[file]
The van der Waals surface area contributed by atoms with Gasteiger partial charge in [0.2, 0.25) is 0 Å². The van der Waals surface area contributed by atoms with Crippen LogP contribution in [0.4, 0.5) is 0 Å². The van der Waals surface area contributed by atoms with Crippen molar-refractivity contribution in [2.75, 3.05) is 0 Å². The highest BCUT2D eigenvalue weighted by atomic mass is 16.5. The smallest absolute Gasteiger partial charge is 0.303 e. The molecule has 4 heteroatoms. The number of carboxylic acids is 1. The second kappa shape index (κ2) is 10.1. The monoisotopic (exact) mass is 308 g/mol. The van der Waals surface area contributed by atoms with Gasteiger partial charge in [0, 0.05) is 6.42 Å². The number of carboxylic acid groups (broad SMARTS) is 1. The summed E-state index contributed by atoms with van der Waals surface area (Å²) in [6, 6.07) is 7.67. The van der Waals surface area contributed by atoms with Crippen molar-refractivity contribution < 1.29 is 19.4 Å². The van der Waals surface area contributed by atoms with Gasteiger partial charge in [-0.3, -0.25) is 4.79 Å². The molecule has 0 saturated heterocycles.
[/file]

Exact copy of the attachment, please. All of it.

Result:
The van der Waals surface area contributed by atoms with Gasteiger partial charge in [0.2, 0.25) is 0 Å². The van der Waals surface area contributed by atoms with Crippen LogP contribution in [0.4, 0.5) is 0 Å². The van der Waals surface area contributed by atoms with Crippen molar-refractivity contribution in [2.75, 3.05) is 0 Å². The highest BCUT2D eigenvalue weighted by atomic mass is 16.5. The smallest absolute Gasteiger partial charge is 0.303 e. The molecule has 4 heteroatoms. The number of carboxylic acids is 1. The second kappa shape index (κ2) is 10.1. The monoisotopic (exact) mass is 308 g/mol. The van der Waals surface area contributed by atoms with Gasteiger partial charge in [0, 0.05) is 6.42 Å². The number of carboxylic acid groups (broad SMARTS) is 1. The summed E-state index contributed by atoms with van der Waals surface area (Å²) in [6, 6.07) is 7.67. The van der Waals surface area contributed by atoms with Crippen molar-refractivity contribution < 1.29 is 19.4 Å². The van der Waals surface area contributed by atoms with Gasteiger partial charge in [-0.3, -0.25) is 4.79 Å². The molecule has 0 saturated heterocycles.